Carlos Ghosn, the previous CEO of Nissan-Renault, whose case has been a large scandal for the Japanese justice system, continues to make the international news as his legal battle has branched out with him suing Nissan and now Renault suing him.
His sour relationship with the companies he used to run doesn’t stop there. French car giant Renault has recently announced on February 24th that they are filing a claim against Ghosn over alleged financial misconduct.
They said in a statement, “Renault has filed a legal action to assert its rights,” and added that they reserved the right “to solicit damages with interest” from an investigation into the financial misconduct.
This came after Ghosn and his lawyers had delayed a lawsuit against the company to demand a $270,000 retirement payout, which Renault refuses to pay as he was forced out of the company after his arrest by Japanese authorities in 2018.
Ghosn has attracted the sympathy of the public in many parts of the world. They believe he was wrongfully and illegally detained by the Japanese authorities.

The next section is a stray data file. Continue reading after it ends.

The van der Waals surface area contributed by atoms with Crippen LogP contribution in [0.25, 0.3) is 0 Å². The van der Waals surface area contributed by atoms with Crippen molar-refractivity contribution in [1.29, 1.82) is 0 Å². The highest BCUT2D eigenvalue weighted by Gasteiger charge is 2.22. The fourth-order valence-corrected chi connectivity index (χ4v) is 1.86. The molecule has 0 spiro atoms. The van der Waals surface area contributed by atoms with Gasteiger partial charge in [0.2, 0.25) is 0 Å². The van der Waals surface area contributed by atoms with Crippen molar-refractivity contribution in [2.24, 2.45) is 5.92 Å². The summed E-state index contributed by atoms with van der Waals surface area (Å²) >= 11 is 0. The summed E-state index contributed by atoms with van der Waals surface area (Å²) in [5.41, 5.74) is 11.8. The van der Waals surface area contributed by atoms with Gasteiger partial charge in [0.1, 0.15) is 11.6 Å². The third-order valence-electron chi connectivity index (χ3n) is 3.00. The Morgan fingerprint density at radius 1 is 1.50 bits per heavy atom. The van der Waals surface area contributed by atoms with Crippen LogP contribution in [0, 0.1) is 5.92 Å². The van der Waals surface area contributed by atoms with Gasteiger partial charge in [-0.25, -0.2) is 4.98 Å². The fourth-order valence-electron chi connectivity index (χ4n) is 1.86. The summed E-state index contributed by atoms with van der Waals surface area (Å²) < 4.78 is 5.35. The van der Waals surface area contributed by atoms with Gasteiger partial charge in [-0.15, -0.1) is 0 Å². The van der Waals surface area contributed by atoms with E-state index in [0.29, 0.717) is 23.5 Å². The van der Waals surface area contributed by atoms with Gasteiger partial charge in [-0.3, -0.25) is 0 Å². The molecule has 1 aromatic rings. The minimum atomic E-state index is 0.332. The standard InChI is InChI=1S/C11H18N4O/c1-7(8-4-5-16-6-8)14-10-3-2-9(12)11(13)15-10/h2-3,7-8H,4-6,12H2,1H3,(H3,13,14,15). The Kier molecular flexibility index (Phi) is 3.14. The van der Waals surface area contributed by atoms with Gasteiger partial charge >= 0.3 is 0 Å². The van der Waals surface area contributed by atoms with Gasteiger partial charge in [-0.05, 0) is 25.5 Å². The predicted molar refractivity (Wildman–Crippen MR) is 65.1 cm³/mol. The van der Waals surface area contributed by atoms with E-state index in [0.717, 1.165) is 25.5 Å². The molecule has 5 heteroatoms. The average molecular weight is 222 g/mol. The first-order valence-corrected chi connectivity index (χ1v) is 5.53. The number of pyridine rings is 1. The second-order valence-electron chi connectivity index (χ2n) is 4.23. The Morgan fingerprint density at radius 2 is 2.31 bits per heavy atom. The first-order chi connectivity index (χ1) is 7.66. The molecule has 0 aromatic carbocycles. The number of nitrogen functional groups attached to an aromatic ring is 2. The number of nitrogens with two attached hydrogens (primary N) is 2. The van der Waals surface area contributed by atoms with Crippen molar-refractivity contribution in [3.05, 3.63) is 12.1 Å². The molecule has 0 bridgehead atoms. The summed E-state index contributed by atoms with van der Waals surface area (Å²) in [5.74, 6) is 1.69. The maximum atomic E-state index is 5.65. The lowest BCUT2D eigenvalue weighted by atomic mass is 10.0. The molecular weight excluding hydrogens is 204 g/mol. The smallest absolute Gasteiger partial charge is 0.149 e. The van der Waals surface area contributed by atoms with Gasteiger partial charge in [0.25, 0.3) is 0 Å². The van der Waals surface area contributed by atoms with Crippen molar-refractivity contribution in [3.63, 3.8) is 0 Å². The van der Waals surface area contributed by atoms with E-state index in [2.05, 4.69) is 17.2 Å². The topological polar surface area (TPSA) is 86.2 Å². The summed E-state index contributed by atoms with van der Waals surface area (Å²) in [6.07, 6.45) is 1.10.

Many see that his treatment by the justice system in Japan has driven him to find any way he can to flee from the country.
However, some hold reservations against Ghosn, as they believe he might not be as innocent as he likes to depict himself.
As the NY Times had opined, “The charges against Mr. Ghosn — and his against Japan’s courts — deserve a closer look.
There is no question that he functioned at the margins of the law. In September, the Securities and Exchange Commission charged that he and a colleague had concealed $140 million in payments from Nissan.”
However, they give credence to the idea that Ghosn may have been targeted because of a power struggle within the company.
They added: “And it is no secret that there was a power struggle at the top of Nissan, that the Japanese executive who would later become Nissan’s chief executive, Hiroto Saikawa, wanted Mr. Ghosn out.”